Starting with his Ph.D., Mehrotra’s research career focused on harnessing the power of relatively new large-scale distributed machines. He joined NASA Ames in 2000. “I’ve been here ever since, trying to make sure that NASA scientists and engineers get the advanced computing environment they need to reach the different mission milestones,” he explains.

Artemis I launch simulation visualization using the LAVA Cartesian CFD solver. The image shows a slice through the exhaust plumes colored by pressure (red is high, blue is low). Black line indicates the 90% plume exhaust/air interface. The view is from the exhaust hole on the mobile launcher, looking straight up at the vehicle. CREDIT: Timothy Sandstrom, Michael Barad, NASA/Ames

NASA Ames houses the agency’s premier supercomputers. “The Ames Center is chartered to provide supercomputing large-scale simulation for all of NASA,” Mehrotra says. These simulations encompass projects in all five NASA directorates: aeronautics, exploration systems, science, space operations, and space technology.

The NASA Advanced Supercomputing Division (NAS) was founded at Ames in the mid-1980s. The center is home to Pleiades, one of NASA’s premier supercomputers. Some readers might remember Pleiades from its cameo appearance in the movie “The Martian,” where it was used to figure out the best flight trajectory for rescuing the stranded Matt Damon character.

The first machine at NAS was a Cray X-MP that operated with one central processing unit (CPU). Pleiades has enjoyed multiple upgrades over the years and operates with 228,572 CPUs. “The definition of large has been changing over the years,” Mehrotra says. “The first machine was 1/10th of what you have on your iPhone today.”

Speeding Up Climatic Codes

NASA has an operational supercomputing capacity of 45 petaflops (thousands of trillions of operations per second), mainly at Ames. DOE’s Frontier machine is rated at more than 1,000 petaflops. Hardly any of NASA’s current codes can take advantage of exascale computations. Consequently, NASA has begun adapting its codes for DOE exascale architectures that harness thousands of GPUs to prepare for further development on stepping-stone systems.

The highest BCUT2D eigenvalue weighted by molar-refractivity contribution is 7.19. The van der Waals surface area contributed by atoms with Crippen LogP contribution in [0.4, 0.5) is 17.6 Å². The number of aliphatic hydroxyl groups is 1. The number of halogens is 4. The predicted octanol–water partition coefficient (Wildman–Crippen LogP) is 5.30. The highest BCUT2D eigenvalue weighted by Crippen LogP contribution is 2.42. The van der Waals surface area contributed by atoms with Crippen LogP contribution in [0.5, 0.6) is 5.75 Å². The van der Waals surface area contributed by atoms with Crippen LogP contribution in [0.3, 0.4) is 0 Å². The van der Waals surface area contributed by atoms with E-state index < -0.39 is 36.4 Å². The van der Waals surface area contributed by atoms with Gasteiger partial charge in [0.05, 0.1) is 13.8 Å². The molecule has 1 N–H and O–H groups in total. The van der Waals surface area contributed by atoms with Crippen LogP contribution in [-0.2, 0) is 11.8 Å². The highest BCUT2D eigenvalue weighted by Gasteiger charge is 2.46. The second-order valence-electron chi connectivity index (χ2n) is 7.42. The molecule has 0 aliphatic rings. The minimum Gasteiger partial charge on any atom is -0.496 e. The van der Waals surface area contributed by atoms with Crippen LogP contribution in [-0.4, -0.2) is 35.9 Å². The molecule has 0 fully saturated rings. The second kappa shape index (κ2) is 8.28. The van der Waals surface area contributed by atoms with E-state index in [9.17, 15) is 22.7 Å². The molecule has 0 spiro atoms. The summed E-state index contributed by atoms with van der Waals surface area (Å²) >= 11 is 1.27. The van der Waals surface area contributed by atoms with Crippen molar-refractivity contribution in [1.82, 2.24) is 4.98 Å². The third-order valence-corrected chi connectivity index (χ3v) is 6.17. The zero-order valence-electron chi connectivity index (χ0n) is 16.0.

E4S is Key to Simplifying Software Transitions

NASA can use ECP’s open-source Extreme-scale Scientific Software Stack (E4S) to simplify such software transitions. Working with source code developed with various HPC products, including multiple math libraries and programming models, E4S creates code that can run on virtually any HPC platform, including GPU-enabled architectures.

“We have a lot of codes that need to move onto this new architecture,” Lee says. Many of NASA’s legacy applications are based on highly versatile CPUs. However, the more specialized GPUs can process more data faster and in parallel. In the past, when NASA ran simulations on a DOE system, only the CPUs were used.

“We are working aggressively in the GPU direction,” Lee says. “Thanks to ECP, we now have several projects moving.” These projects involve modernizing and porting NASA model codes — such as the kilometer-scale, global ocean-atmosphere linked simulations of the Goddard Earth Observing System (GEOS) — to exascale systems.

Exascale capabilities are also crucial for NASA’s computational fluid dynamics (CFD) simulations that model weather and climate dynamics involving the movements of water and air. Even now, Mehrotra says, “more than half our systems are used for CFD.”